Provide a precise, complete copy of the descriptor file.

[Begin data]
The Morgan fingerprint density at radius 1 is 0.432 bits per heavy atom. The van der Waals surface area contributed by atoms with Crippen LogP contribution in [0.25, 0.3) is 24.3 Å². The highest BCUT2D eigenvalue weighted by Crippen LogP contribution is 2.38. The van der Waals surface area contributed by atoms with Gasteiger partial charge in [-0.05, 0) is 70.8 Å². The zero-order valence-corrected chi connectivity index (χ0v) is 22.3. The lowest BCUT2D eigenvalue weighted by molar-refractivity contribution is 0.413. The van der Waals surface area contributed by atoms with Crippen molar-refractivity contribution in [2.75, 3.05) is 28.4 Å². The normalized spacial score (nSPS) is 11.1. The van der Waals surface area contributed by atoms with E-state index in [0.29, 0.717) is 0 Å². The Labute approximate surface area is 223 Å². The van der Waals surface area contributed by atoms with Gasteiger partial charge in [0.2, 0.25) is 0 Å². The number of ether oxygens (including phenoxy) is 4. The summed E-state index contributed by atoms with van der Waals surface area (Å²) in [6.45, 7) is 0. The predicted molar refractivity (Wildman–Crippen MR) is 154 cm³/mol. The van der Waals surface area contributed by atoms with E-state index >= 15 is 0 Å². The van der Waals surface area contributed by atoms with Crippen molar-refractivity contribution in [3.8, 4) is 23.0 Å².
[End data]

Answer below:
The Morgan fingerprint density at radius 1 is 0.432 bits per heavy atom. The van der Waals surface area contributed by atoms with Crippen LogP contribution in [0.25, 0.3) is 24.3 Å². The highest BCUT2D eigenvalue weighted by Crippen LogP contribution is 2.38. The van der Waals surface area contributed by atoms with Gasteiger partial charge in [-0.05, 0) is 70.8 Å². The zero-order valence-corrected chi connectivity index (χ0v) is 22.3. The lowest BCUT2D eigenvalue weighted by molar-refractivity contribution is 0.413. The van der Waals surface area contributed by atoms with Crippen molar-refractivity contribution in [2.75, 3.05) is 28.4 Å². The normalized spacial score (nSPS) is 11.1. The van der Waals surface area contributed by atoms with E-state index in [0.29, 0.717) is 0 Å². The Labute approximate surface area is 223 Å². The van der Waals surface area contributed by atoms with Gasteiger partial charge in [0.2, 0.25) is 0 Å². The number of ether oxygens (including phenoxy) is 4. The summed E-state index contributed by atoms with van der Waals surface area (Å²) in [6.45, 7) is 0. The predicted molar refractivity (Wildman–Crippen MR) is 154 cm³/mol. The van der Waals surface area contributed by atoms with E-state index >= 15 is 0 Å². The van der Waals surface area contributed by atoms with Crippen molar-refractivity contribution in [3.8, 4) is 23.0 Å².